I packed up and moved to Knoxville, Tennessee where I found an apartment to share.  This was really my first time out of the nest.  My new roommate and I had to be concerned with rent, electric and phone bills, had to buy food and cook it and other real world adult stuff.  To complicate things; growing up in rented apartments all my life, I was never allowed to have a dog or a motorcycle.  In short order I got both and haven’t been without either for any length of time since. 

I changed my image form pipe smoking professor wannabe to long haired motorcycle riding hippie.  I still smoked a pipe, but my taste in what I filled it with changed dramatically.

My social life was booming!  And why not; I was cool.  A long haired motorcycle riding carefree hippie that was a fine arts major to boot.  Again, had all the bases covered.Didn’t forget a thing; did I?  Oh yeah, that irritating studying part.  The university reminded me of that by putting me on academic and social probation.  Yet another endorsement of how cool I was. 

At this point, I was paying my own way so it was time to quit anyway, get a steady paying job, save up for tuition and reenroll at a more appropriate time.  I got various jobs from house painting, to brick cleaning, to late night pizza delivery.When enough funds came together, I enrolled in school again to pursue my Fine Arts degree and maintain my relevance in a socially turbulent world.  I recall having one roommate who was a “Ceramics Engineer” major.  Even though he was a fellow biker and rode a beautiful BSA; not cool!  What a nerd, he spent his time studying what temperature to bake glazes on electronic components or other such seemingly mindless endeavors.  He even did some homework and went to class.  It was like he was obsessed.  I, on the other hand, perfected my skills of drawing and sculpting nude models.  I was shocked to learn after a few years that his skills were infinitely more marketable than mine.  Who knew?

Anyhow, after six and a half years of attending college that flew by like; well six and a half years, I actually graduated with a degree in fine arts.  I was proud of myself and started waiting for the many job opportunities that would come my way.  I had a role model in the form of a young art professor who also rode a motorcycle and even dated some of the same girls I did.  The basic difference between us was that while I was not getting paid for the privilege of staying around the campus atmosphere; he was.  I had to get on the other side of that equation.  Finally an opportunity opened up for a teaching job in the art department and I eagerly applied.  So did a dozen or so other wannabe professors.  Interestingly, my grades were not among the best of that group at all and I wasn’t chosen.  After many other job interviews (where I brought my portfolio of naked women) that started with “nice art work” and ended with “grab that shovel and follow me”, I finally went back to late night pizza delivery around the campus for a small franchise called “Munchies Pizza” (a stunningly appropriate name at the time).  The tips were both chintzy and illegal.  I stumbled through a variety of other “careers” for many years before finally succeeding at a great career in business, but that’s another story.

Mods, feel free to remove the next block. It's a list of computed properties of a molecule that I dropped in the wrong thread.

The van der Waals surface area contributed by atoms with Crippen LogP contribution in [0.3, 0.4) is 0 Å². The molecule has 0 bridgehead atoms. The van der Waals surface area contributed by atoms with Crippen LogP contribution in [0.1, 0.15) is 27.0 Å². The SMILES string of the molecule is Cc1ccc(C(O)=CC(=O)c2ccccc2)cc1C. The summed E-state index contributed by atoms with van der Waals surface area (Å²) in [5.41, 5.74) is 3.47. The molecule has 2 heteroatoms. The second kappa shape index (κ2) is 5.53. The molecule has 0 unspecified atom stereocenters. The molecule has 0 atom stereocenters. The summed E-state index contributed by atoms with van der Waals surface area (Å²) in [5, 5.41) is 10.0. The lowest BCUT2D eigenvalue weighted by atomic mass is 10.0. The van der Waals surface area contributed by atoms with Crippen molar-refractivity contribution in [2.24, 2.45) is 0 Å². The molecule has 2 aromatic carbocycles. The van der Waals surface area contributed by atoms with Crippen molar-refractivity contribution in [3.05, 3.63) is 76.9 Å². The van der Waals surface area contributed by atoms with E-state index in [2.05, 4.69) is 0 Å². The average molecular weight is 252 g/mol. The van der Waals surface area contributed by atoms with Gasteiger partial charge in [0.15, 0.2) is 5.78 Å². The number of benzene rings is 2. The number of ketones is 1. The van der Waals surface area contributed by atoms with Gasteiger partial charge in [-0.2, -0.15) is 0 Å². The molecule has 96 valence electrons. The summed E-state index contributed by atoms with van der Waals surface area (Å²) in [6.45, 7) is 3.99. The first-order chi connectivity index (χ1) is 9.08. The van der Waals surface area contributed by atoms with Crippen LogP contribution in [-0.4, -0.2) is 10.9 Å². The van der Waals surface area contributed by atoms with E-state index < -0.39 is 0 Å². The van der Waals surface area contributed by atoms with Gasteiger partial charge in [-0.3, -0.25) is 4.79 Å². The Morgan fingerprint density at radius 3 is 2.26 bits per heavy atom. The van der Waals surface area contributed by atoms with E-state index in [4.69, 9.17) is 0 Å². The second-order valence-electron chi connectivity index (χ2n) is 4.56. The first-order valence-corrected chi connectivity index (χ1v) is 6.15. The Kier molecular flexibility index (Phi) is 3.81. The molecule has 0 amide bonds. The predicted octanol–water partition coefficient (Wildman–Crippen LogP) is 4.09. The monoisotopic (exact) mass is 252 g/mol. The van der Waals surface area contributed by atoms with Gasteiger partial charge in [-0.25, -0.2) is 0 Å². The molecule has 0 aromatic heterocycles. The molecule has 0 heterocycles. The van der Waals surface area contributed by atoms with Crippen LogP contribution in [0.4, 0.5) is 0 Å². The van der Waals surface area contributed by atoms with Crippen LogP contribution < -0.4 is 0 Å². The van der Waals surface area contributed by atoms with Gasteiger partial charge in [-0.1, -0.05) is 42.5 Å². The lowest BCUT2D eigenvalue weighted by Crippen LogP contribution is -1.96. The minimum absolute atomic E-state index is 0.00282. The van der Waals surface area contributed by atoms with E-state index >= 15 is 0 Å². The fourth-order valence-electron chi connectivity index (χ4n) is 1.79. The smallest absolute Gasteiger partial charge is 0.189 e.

Submitted: April 16, 2021

© Copyright 2021 Peter Abec. All rights reserved.